Defense Tips for Suspects in a Criminal Case
- CONSENT SEARCHES.
You may be asked by a police officer to consent to the search of your person, home, or car. What should you do? Just say no. DO NOT sign a Consent to Search form. The police will make all kinds of dire threats to gain your consent to search, such as: (1) we will get a search warrant if you don’t cooperate; (2) you will be arrested; (3) we will bring in the narcotics detection dog; or (3) it will look better for your case in front of a judge. Your best angle here is not to consent. The police may lack probable cause to conduct a valid search without your consent. Why give it to them?
- USE OF JAIL HOUSE PHONES.
Did you know that every time you make a call from a jail house phone your conversation is being tape- recorded? It’s true. The police know that when a suspect in a criminal case makes a statement over the phone to a trusted family member or friend about the case, the statement can be used against him or her at trial as a party admission. DO NOT discuss your case over the jail house phone.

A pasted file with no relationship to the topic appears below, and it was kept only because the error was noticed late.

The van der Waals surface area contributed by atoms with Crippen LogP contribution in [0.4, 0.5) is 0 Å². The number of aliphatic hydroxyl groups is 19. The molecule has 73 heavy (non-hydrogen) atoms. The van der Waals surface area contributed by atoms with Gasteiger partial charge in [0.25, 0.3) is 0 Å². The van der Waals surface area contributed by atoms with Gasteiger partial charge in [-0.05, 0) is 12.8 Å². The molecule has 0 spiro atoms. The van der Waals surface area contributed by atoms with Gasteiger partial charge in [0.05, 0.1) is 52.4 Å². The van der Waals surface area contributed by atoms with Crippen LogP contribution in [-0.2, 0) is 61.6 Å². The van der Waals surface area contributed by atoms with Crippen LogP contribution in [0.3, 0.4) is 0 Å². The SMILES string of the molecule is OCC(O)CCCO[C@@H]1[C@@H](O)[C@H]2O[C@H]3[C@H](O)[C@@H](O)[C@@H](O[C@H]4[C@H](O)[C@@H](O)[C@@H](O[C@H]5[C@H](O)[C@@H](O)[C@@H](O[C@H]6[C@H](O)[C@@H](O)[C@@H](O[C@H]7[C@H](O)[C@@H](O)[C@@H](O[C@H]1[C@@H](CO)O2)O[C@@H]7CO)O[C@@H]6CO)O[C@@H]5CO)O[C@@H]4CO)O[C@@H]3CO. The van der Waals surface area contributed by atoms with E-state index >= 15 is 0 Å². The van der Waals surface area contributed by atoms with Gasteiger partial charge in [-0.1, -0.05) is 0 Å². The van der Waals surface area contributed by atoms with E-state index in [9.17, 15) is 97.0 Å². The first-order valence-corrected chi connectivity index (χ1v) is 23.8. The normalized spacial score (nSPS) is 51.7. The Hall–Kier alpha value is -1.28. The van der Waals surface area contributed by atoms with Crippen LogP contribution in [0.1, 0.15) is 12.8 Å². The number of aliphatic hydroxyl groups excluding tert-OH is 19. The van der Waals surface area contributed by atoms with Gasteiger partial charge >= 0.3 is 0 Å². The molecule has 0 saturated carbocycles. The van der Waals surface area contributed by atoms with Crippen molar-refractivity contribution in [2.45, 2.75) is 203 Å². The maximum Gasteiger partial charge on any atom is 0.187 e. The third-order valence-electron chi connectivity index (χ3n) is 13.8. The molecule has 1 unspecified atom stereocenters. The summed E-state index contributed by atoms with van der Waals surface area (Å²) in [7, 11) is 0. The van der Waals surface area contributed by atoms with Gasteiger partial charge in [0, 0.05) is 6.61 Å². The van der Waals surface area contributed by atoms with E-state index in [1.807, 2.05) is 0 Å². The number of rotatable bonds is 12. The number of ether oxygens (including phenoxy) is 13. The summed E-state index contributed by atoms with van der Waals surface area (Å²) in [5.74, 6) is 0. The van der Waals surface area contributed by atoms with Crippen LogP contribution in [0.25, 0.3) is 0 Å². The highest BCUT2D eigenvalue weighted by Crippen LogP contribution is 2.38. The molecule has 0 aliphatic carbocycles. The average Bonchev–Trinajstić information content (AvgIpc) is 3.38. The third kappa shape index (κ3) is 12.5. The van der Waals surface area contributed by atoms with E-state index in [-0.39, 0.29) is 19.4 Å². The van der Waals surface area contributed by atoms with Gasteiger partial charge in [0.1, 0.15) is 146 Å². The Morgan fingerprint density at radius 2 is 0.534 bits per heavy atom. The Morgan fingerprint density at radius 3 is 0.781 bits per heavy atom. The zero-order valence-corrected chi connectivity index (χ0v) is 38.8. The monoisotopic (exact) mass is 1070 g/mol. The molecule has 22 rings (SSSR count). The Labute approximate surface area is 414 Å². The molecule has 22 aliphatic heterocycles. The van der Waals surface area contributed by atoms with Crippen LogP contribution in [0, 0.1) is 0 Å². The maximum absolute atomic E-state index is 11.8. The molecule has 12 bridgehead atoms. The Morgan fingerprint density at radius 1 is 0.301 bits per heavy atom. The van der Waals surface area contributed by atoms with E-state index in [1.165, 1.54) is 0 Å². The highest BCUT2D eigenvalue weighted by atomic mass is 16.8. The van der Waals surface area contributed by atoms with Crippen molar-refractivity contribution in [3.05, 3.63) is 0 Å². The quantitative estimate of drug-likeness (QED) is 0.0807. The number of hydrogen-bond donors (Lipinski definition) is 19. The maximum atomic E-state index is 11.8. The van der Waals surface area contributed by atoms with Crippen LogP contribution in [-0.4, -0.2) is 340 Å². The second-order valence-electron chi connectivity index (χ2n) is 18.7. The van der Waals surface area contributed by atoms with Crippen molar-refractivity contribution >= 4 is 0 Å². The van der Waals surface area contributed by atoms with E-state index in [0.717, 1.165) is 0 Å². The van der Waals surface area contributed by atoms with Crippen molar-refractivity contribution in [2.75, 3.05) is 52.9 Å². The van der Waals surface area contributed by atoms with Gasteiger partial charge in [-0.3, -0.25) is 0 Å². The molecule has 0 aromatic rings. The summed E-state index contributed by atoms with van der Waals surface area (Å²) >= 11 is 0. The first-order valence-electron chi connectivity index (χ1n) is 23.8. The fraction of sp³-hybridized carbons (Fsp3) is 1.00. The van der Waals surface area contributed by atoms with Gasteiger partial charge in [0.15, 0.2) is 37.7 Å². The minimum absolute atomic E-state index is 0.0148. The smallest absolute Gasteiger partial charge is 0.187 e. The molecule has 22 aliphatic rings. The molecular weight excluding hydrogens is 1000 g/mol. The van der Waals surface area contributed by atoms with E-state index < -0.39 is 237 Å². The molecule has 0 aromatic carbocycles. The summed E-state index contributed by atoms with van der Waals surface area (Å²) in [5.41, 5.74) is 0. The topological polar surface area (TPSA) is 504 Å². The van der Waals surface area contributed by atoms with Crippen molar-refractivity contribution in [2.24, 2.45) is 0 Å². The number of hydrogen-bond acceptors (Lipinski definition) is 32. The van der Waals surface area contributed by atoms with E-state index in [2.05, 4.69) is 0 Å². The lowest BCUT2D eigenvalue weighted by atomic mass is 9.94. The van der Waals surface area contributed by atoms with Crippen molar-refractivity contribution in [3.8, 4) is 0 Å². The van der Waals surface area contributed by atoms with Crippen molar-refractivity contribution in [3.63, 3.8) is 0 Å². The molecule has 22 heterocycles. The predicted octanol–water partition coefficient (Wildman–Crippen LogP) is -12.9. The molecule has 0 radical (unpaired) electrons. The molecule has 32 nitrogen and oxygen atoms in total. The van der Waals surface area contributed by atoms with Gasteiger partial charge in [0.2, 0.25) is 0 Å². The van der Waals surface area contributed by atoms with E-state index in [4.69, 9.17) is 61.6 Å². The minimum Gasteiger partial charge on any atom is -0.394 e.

- CONVERSATIONS WITH JAIL INMATES.
The same rule applies to jail inmates. When you first arrive in jail, other inmates will naturally want to know why you are there. DO NOT tell them. Simply say, “I was advised by my attorney not to discuss the case.” The reason for this tip is to guard against the jail house snitch. The snitch is an inmate who is only interested in saving himself at your expense. In other words, he will tell the police everything you said and testify in court, if necessary, in exchange for a reduced sentence or release from jail. Unbeknownst to you, this eager listener is not your friend, but a witness for the prosecution.
- STATEMENTS TO POLICE INVESTIGATORS.
If you are suspected of committing a crime, the police will be very interested in taking with you. If you are being interviewed by the police and have not been arrested, the police are under no duty to read you the Miranda Warning. This presents the best opportunity for the police to obtain an incriminating statement from you since you will not be advised of your right to remain silent or to have an attorney present during questioning. DO NOT talk to the police. The police are only interested in convictions and promotions.